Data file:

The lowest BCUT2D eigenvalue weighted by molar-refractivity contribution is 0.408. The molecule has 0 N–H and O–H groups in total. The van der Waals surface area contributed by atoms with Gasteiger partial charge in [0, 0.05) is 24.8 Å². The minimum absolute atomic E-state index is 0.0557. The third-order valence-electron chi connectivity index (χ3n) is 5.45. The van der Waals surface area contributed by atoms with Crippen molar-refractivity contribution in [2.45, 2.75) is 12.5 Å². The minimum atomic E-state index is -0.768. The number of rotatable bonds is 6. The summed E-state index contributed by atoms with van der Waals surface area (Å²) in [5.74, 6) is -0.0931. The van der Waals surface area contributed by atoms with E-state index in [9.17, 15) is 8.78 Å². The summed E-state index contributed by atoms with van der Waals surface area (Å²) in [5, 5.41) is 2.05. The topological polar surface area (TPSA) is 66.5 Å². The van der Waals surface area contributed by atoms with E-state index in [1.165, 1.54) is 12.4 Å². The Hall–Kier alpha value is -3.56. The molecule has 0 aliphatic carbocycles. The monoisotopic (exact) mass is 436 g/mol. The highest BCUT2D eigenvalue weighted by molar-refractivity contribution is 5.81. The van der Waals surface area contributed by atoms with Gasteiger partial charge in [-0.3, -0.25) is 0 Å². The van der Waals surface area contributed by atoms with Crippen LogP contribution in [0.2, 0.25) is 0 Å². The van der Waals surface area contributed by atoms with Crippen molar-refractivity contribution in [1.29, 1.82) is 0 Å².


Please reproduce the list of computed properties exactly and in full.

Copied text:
The lowest BCUT2D eigenvalue weighted by molar-refractivity contribution is 0.408. The molecule has 0 N–H and O–H groups in total. The van der Waals surface area contributed by atoms with Gasteiger partial charge in [0, 0.05) is 24.8 Å². The minimum absolute atomic E-state index is 0.0557. The third-order valence-electron chi connectivity index (χ3n) is 5.45. The van der Waals surface area contributed by atoms with Crippen molar-refractivity contribution in [2.45, 2.75) is 12.5 Å². The minimum atomic E-state index is -0.768. The number of rotatable bonds is 6. The summed E-state index contributed by atoms with van der Waals surface area (Å²) in [5.74, 6) is -0.0931. The van der Waals surface area contributed by atoms with E-state index in [9.17, 15) is 8.78 Å². The summed E-state index contributed by atoms with van der Waals surface area (Å²) in [5, 5.41) is 2.05. The topological polar surface area (TPSA) is 66.5 Å². The van der Waals surface area contributed by atoms with E-state index in [1.165, 1.54) is 12.4 Å². The Hall–Kier alpha value is -3.56. The molecule has 0 aliphatic carbocycles. The monoisotopic (exact) mass is 436 g/mol. The highest BCUT2D eigenvalue weighted by molar-refractivity contribution is 5.81. The van der Waals surface area contributed by atoms with Gasteiger partial charge in [-0.3, -0.25) is 0 Å². The van der Waals surface area contributed by atoms with Crippen LogP contribution in [0.2, 0.25) is 0 Å². The van der Waals surface area contributed by atoms with Crippen molar-refractivity contribution in [1.29, 1.82) is 0 Å².